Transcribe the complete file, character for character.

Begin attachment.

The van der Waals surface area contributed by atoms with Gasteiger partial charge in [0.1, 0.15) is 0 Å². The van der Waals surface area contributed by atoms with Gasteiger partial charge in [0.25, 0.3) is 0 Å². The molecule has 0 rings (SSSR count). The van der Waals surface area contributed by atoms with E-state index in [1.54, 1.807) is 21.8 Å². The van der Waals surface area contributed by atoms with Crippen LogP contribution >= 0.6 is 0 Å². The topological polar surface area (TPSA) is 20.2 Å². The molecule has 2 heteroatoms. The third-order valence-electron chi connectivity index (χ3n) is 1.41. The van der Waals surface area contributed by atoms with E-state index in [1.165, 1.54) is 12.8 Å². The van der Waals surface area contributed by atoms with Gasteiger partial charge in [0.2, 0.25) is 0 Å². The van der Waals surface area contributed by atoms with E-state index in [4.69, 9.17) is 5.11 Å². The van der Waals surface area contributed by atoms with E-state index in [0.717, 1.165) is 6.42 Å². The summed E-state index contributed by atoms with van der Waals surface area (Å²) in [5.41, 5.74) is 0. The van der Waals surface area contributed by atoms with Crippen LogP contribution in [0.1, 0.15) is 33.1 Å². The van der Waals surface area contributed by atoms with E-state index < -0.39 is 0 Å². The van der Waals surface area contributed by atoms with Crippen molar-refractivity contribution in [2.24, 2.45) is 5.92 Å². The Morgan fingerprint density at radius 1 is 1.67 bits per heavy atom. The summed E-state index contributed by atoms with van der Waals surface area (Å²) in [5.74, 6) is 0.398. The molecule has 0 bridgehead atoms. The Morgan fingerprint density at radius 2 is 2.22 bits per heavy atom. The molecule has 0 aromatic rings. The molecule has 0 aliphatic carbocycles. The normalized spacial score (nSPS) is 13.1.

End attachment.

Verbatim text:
The van der Waals surface area contributed by atoms with Gasteiger partial charge in [0.1, 0.15) is 0 Å². The van der Waals surface area contributed by atoms with Gasteiger partial charge in [0.25, 0.3) is 0 Å². The molecule has 0 rings (SSSR count). The van der Waals surface area contributed by atoms with E-state index in [1.54, 1.807) is 21.8 Å². The van der Waals surface area contributed by atoms with Crippen LogP contribution >= 0.6 is 0 Å². The topological polar surface area (TPSA) is 20.2 Å². The molecule has 2 heteroatoms. The third-order valence-electron chi connectivity index (χ3n) is 1.41. The van der Waals surface area contributed by atoms with E-state index in [1.165, 1.54) is 12.8 Å². The van der Waals surface area contributed by atoms with Gasteiger partial charge in [0.2, 0.25) is 0 Å². The van der Waals surface area contributed by atoms with E-state index in [4.69, 9.17) is 5.11 Å². The van der Waals surface area contributed by atoms with E-state index in [0.717, 1.165) is 6.42 Å². The summed E-state index contributed by atoms with van der Waals surface area (Å²) in [5.41, 5.74) is 0. The van der Waals surface area contributed by atoms with Crippen LogP contribution in [0.1, 0.15) is 33.1 Å². The van der Waals surface area contributed by atoms with E-state index < -0.39 is 0 Å². The van der Waals surface area contributed by atoms with Crippen molar-refractivity contribution in [2.24, 2.45) is 5.92 Å². The Morgan fingerprint density at radius 1 is 1.67 bits per heavy atom. The summed E-state index contributed by atoms with van der Waals surface area (Å²) in [5.74, 6) is 0.398. The molecule has 0 bridgehead atoms. The Morgan fingerprint density at radius 2 is 2.22 bits per heavy atom. The molecule has 0 aromatic rings. The molecule has 0 aliphatic carbocycles. The normalized spacial score (nSPS) is 13.1.